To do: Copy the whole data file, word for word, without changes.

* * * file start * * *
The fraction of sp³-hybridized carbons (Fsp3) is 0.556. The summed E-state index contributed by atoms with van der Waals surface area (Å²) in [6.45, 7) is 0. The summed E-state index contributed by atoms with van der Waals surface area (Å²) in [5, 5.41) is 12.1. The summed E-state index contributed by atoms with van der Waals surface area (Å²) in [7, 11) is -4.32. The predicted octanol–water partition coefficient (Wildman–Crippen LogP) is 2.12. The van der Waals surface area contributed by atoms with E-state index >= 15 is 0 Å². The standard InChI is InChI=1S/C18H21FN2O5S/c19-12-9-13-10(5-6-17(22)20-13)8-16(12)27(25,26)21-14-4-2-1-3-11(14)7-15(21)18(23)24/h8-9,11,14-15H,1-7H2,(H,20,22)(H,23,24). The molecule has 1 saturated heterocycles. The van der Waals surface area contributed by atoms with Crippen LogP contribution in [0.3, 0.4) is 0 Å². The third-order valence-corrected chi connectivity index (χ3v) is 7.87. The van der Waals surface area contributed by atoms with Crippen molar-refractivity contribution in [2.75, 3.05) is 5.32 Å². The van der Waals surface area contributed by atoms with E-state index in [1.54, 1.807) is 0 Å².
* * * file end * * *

The fraction of sp³-hybridized carbons (Fsp3) is 0.556. The summed E-state index contributed by atoms with van der Waals surface area (Å²) in [6.45, 7) is 0. The summed E-state index contributed by atoms with van der Waals surface area (Å²) in [5, 5.41) is 12.1. The summed E-state index contributed by atoms with van der Waals surface area (Å²) in [7, 11) is -4.32. The predicted octanol–water partition coefficient (Wildman–Crippen LogP) is 2.12. The van der Waals surface area contributed by atoms with E-state index >= 15 is 0 Å². The standard InChI is InChI=1S/C18H21FN2O5S/c19-12-9-13-10(5-6-17(22)20-13)8-16(12)27(25,26)21-14-4-2-1-3-11(14)7-15(21)18(23)24/h8-9,11,14-15H,1-7H2,(H,20,22)(H,23,24). The molecule has 1 saturated heterocycles. The van der Waals surface area contributed by atoms with Crippen LogP contribution in [0.3, 0.4) is 0 Å². The third-order valence-corrected chi connectivity index (χ3v) is 7.87. The van der Waals surface area contributed by atoms with Crippen molar-refractivity contribution in [2.75, 3.05) is 5.32 Å². The van der Waals surface area contributed by atoms with E-state index in [1.54, 1.807) is 0 Å².